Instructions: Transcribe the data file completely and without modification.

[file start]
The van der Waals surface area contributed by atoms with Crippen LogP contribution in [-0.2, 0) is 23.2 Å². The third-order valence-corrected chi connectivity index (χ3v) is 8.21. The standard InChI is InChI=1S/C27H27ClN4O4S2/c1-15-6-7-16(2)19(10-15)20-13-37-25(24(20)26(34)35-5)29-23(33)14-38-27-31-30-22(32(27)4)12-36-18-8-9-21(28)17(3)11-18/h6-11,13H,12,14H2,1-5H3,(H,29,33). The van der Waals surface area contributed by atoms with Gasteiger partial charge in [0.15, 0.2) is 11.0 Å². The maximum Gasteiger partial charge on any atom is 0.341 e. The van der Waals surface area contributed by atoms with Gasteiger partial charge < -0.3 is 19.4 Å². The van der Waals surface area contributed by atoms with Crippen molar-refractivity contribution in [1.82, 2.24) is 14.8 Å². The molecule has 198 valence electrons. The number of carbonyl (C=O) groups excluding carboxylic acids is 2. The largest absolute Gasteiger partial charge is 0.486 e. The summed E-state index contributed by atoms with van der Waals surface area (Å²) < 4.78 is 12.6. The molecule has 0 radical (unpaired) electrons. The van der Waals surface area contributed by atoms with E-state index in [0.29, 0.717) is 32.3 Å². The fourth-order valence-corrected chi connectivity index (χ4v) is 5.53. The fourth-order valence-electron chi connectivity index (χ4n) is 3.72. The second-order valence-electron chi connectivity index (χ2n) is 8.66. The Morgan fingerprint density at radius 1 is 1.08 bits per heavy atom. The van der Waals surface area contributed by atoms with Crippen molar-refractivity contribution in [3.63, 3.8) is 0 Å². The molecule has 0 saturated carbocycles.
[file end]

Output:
The van der Waals surface area contributed by atoms with Crippen LogP contribution in [-0.2, 0) is 23.2 Å². The third-order valence-corrected chi connectivity index (χ3v) is 8.21. The standard InChI is InChI=1S/C27H27ClN4O4S2/c1-15-6-7-16(2)19(10-15)20-13-37-25(24(20)26(34)35-5)29-23(33)14-38-27-31-30-22(32(27)4)12-36-18-8-9-21(28)17(3)11-18/h6-11,13H,12,14H2,1-5H3,(H,29,33). The van der Waals surface area contributed by atoms with Gasteiger partial charge in [0.15, 0.2) is 11.0 Å². The maximum Gasteiger partial charge on any atom is 0.341 e. The van der Waals surface area contributed by atoms with Gasteiger partial charge < -0.3 is 19.4 Å². The van der Waals surface area contributed by atoms with Crippen molar-refractivity contribution in [1.82, 2.24) is 14.8 Å². The molecule has 198 valence electrons. The number of carbonyl (C=O) groups excluding carboxylic acids is 2. The largest absolute Gasteiger partial charge is 0.486 e. The summed E-state index contributed by atoms with van der Waals surface area (Å²) < 4.78 is 12.6. The molecule has 0 radical (unpaired) electrons. The van der Waals surface area contributed by atoms with E-state index in [0.29, 0.717) is 32.3 Å². The fourth-order valence-corrected chi connectivity index (χ4v) is 5.53. The fourth-order valence-electron chi connectivity index (χ4n) is 3.72. The second-order valence-electron chi connectivity index (χ2n) is 8.66. The Morgan fingerprint density at radius 1 is 1.08 bits per heavy atom. The van der Waals surface area contributed by atoms with Crippen molar-refractivity contribution in [3.63, 3.8) is 0 Å². The molecule has 0 saturated carbocycles.